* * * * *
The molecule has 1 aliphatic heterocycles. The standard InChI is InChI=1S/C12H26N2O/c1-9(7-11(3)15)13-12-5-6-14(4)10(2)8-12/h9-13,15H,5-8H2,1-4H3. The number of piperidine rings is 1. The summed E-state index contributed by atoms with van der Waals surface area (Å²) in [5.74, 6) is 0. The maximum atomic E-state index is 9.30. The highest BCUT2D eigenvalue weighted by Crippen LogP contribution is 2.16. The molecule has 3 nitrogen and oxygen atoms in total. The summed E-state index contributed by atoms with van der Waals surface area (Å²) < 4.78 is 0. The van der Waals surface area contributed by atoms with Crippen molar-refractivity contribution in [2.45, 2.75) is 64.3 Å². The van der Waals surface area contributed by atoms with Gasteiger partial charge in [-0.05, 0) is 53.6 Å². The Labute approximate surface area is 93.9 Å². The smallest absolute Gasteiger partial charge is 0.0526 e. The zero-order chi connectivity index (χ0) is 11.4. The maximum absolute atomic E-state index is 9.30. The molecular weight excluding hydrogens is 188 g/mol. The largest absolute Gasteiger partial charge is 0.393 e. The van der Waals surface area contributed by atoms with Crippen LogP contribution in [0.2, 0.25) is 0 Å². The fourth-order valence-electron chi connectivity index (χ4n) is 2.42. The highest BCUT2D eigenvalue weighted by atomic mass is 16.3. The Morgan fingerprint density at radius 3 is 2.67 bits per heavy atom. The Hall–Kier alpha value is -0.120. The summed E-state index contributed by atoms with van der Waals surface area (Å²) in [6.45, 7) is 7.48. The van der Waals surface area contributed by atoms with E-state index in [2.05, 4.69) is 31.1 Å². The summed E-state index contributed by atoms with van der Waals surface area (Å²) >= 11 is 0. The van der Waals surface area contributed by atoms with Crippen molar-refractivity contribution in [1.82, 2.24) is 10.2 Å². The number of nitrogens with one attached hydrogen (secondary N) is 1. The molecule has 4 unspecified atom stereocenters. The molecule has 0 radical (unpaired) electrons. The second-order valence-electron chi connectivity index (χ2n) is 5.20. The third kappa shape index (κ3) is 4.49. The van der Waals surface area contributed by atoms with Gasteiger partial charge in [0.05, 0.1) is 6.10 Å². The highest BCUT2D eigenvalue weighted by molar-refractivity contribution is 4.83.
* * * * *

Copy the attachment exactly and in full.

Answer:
The molecule has 1 aliphatic heterocycles. The standard InChI is InChI=1S/C12H26N2O/c1-9(7-11(3)15)13-12-5-6-14(4)10(2)8-12/h9-13,15H,5-8H2,1-4H3. The number of piperidine rings is 1. The summed E-state index contributed by atoms with van der Waals surface area (Å²) in [5.74, 6) is 0. The maximum atomic E-state index is 9.30. The highest BCUT2D eigenvalue weighted by Crippen LogP contribution is 2.16. The molecule has 3 nitrogen and oxygen atoms in total. The summed E-state index contributed by atoms with van der Waals surface area (Å²) < 4.78 is 0. The van der Waals surface area contributed by atoms with Crippen molar-refractivity contribution in [2.45, 2.75) is 64.3 Å². The van der Waals surface area contributed by atoms with Gasteiger partial charge in [-0.05, 0) is 53.6 Å². The Labute approximate surface area is 93.9 Å². The smallest absolute Gasteiger partial charge is 0.0526 e. The zero-order chi connectivity index (χ0) is 11.4. The maximum absolute atomic E-state index is 9.30. The molecular weight excluding hydrogens is 188 g/mol. The largest absolute Gasteiger partial charge is 0.393 e. The van der Waals surface area contributed by atoms with Crippen LogP contribution in [0.2, 0.25) is 0 Å². The fourth-order valence-electron chi connectivity index (χ4n) is 2.42. The highest BCUT2D eigenvalue weighted by atomic mass is 16.3. The Morgan fingerprint density at radius 3 is 2.67 bits per heavy atom. The Hall–Kier alpha value is -0.120. The summed E-state index contributed by atoms with van der Waals surface area (Å²) in [6.45, 7) is 7.48. The van der Waals surface area contributed by atoms with E-state index in [2.05, 4.69) is 31.1 Å². The summed E-state index contributed by atoms with van der Waals surface area (Å²) >= 11 is 0. The van der Waals surface area contributed by atoms with Crippen molar-refractivity contribution in [1.82, 2.24) is 10.2 Å². The number of nitrogens with one attached hydrogen (secondary N) is 1. The molecule has 4 unspecified atom stereocenters. The molecule has 0 radical (unpaired) electrons. The second-order valence-electron chi connectivity index (χ2n) is 5.20. The third kappa shape index (κ3) is 4.49. The van der Waals surface area contributed by atoms with Gasteiger partial charge in [0.05, 0.1) is 6.10 Å². The highest BCUT2D eigenvalue weighted by molar-refractivity contribution is 4.83.